The 2010-2014 Miami Heat were unique because they were one of the only teams in the history of the NBA to get three superstars to fit into an efficient offense, and have those stars accept, and even embrace their role.
That could be credited to a number of things. The unselfishness and versatility of Dwyane Wade and Chris Bosh, or the coaching philosophies of Erik Spoelstra, which were often overlooked during the 4 straight trips to the Finals.
The Cavs don’t have that structure which made Miami’s all-stars work so well together, and as a result, Cleveland’s stars are trying to take matters into their own hands, which is never a good thing in basketball.
There were only a handful of Cleveland possessions in the 4th quarter where multiple passes were made, and even less where there was effective off the ball man-movement. That hero-ball mentality will never get it done against the team-first Warriors, whose “trust your teammates” mindset has them on the verge of back-to-back championships.
The Cavs did have decent, but far from great, ball movement and man movement throughout the first half, and in the early stages of the third. But, as per the usual, they completely abandoned getting anyone besides LeBron and Kyrie involved in the 4th, which led to difficult shot after difficult shot. Even though the ball was often in LeBron’s hands late during big games in Miami, they still ran an effective offense that netted them open looks late in games.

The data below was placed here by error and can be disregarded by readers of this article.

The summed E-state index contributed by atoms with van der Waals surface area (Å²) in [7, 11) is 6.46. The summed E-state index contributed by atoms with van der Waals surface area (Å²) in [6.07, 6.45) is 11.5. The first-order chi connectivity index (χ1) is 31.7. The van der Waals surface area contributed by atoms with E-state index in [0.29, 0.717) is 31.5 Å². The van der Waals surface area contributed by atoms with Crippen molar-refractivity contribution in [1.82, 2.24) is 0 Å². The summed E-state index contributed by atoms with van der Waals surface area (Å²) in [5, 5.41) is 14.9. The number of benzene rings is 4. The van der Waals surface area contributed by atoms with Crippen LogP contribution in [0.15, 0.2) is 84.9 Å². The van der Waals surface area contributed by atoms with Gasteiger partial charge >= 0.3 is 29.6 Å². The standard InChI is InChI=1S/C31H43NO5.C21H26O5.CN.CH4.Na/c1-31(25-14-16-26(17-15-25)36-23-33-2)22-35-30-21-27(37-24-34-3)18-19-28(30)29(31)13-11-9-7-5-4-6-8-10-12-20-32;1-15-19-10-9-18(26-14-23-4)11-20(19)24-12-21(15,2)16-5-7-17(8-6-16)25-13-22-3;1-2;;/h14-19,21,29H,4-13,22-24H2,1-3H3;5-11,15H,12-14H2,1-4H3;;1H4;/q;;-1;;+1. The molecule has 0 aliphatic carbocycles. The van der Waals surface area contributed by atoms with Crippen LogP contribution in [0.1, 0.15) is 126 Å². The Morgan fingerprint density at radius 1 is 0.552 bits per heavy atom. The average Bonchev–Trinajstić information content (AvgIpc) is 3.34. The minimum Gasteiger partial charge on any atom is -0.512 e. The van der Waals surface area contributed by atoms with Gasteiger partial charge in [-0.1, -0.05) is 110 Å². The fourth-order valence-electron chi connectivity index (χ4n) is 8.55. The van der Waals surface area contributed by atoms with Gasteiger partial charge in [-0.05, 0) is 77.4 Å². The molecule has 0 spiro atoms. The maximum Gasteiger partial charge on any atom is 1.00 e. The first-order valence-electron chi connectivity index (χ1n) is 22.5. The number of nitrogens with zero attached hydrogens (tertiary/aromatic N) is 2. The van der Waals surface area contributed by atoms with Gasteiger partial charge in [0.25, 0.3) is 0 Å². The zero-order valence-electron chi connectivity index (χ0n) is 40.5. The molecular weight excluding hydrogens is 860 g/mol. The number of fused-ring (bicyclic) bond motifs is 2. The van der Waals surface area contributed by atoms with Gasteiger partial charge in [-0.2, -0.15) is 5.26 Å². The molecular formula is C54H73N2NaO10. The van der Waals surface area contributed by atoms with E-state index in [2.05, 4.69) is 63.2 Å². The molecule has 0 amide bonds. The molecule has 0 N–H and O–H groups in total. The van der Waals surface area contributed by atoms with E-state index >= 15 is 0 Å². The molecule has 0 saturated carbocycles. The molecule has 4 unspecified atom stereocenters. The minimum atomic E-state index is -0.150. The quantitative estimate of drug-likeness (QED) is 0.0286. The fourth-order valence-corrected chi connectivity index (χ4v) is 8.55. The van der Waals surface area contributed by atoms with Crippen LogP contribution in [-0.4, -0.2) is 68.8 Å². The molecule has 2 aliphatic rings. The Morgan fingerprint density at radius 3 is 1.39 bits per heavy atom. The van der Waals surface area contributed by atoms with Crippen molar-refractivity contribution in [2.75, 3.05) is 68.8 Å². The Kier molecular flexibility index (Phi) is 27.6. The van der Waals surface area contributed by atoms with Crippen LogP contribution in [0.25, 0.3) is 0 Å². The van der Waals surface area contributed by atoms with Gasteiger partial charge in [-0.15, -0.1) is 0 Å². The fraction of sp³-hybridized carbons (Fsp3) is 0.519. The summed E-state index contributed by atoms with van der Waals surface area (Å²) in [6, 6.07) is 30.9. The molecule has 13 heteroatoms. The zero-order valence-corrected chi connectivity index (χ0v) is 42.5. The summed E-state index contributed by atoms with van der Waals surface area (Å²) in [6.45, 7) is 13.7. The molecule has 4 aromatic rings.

Game 7 of the 2013 Finals gives us a good example of this.
Even though LeBron and Wade do have their fair share of isolations, but focus on the highlights from the second half. The Heat generate tons of open looks from ball and man movement, something that Cleveland is lacking severely.
Now here’s the highlights from last night’s game 4. Compare the quality of looks that Cleveland got in the first half to the quality of looks they got in the second. Although the Warriors’ fantastic 1-on-1 defense was part of the reason that LeBron and Kyrie were forced to take such tough shots, it could’ve been avoided if they had stuck to the offense that they had found so much success with in the the first half-hour of the game.
And while Cleveland virtually forgot to pass in the 4th, Golden State was buzzing the ball around the perimeter the same way they have been all season. They didn’t let the magnitude of the game, or what quarter it was for that matter, affect their style of play.
Whether it’s Tyronn Lue’s lack of real authority among the players or LeBron not trusting his inexperienced teammates with the ball in their hands in crunch time, one thing is certain; the Cavs have to be getting better looks in the 4th. They have to trust their head coach, but more importantly, trust each other, if they want to pull off a comeback for the ages.